Why is this important? If you have ever picked up a guitar you thought you were familiar with, one that perhaps you have played other’s like it, and found it played, felt, sounded incredible…. It almost certainly was nothing more than a good setup which includes the fret leveling. A good leveling, crowning and setup will do more for your guitar than ANY other mod you care to mention. Ya just can’t see it. It’s not shiney, and it doesn’t have some artist’s signature on it, so it doesn’t get the respect its due.

    If I were a playing professional, and a Genie popped out of the air and granted me one of these 3 wishes, either the most awesome pickups ever made, or the most toneacous bridge the “Gods” could create, or a first rate setup…. Guess which I’d go for…

    Anyway…. ‘nuff of that….. once the frets are level.. let’s crown ‘em… a Crowning file is one tool you cannot make, ya cannot find something else and make do, you gotta go buy one… so do it…. I’ll wait….. Laaaa, Laaa, dooo, deeee, dooo, Hummmm Hummm*.. oh ya back, that was fast….

    Watching the marks left by the sandpaper on the leveling tool, crown the frets…. Rocking the file to allow for the radius of the board…

    [​IMG]

    If you’re good, or crazy, I’m not sure.. you can do it like above, risking scratching the fingerboard, or you can use the protector, as seen here,

    [​IMG]

    Continue on each fret until the scratched from the fret leveling tool are ALMOST gone… just a faint hint should remain… do all the frets the same way..

    They should all look like this…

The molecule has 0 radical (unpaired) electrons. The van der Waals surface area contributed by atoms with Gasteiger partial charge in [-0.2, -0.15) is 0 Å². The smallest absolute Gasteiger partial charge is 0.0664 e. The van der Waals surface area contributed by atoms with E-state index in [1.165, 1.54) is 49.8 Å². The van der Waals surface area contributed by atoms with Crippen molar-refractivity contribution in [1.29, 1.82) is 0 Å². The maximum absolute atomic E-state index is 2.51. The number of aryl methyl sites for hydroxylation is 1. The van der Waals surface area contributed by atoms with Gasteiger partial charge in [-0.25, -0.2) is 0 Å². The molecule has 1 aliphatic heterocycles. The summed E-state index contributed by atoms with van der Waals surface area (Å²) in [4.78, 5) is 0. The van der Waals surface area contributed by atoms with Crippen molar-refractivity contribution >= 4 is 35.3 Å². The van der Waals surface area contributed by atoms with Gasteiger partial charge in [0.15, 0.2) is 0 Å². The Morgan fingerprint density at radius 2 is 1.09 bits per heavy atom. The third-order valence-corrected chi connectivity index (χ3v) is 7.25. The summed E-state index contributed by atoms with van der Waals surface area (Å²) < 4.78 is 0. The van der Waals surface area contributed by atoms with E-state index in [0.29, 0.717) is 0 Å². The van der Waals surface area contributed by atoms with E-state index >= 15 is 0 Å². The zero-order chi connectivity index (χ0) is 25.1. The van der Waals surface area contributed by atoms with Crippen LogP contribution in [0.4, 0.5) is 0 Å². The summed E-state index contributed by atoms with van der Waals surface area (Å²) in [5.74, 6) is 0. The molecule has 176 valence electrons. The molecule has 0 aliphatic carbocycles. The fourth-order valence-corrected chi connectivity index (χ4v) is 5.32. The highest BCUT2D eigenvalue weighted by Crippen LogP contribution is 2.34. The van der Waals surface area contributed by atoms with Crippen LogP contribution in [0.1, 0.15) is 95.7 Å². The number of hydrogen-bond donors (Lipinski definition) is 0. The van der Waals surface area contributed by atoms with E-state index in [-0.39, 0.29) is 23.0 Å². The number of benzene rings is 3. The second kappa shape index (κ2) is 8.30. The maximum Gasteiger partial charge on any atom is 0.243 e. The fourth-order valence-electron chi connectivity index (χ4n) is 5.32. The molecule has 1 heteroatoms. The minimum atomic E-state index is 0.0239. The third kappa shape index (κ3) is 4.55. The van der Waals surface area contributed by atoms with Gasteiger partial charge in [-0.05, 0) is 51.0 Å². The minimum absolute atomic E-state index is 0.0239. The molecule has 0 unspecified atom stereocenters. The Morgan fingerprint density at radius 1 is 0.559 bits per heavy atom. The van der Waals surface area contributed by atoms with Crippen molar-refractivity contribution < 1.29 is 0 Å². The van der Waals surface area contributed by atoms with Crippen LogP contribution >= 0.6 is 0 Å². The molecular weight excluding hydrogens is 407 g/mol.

[​IMG]

    Ron Kirn
     
    Last edited: Jul 19, 2008
  20. Ronkirn

    Ronkirn Doctor of Teleocity

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    I make a habit of saving used sandpaper from about 300 grit to 500, I use it to rough polish the frets….

    [​IMG]

    I cut ‘em in to small pieces, and give each fret a good going over… watching the reflected light off the crown to see when all the tooling marks are gone..

    [​IMG]

    the tape above is to hold the proctor down while I took the photo with the hand that would normally hold the protector… this stuff is complicated ain’t it….

    Once that is done, I move on to wet sanding the neck. I just use 800 grit here with mineral spirits as a wetting agent and a small, about 1 ½ inch square block..

    [​IMG]

    I think I have mentioned this before, but there is a considerable difference among the various brands of wet or dry sandpaper. Some of the types available at your local hardware or Home supply store may be inferior to the good stuff, which is why the good stiff is called good… I use 3M Imperial, it cuts fast and lasts long….

    I begin on the face of the headstock… wet it with your wetting agent of choice and give ‘er a go…

    [​IMG]

    Ron Kirn
     
    Last edited: Jul 19, 2008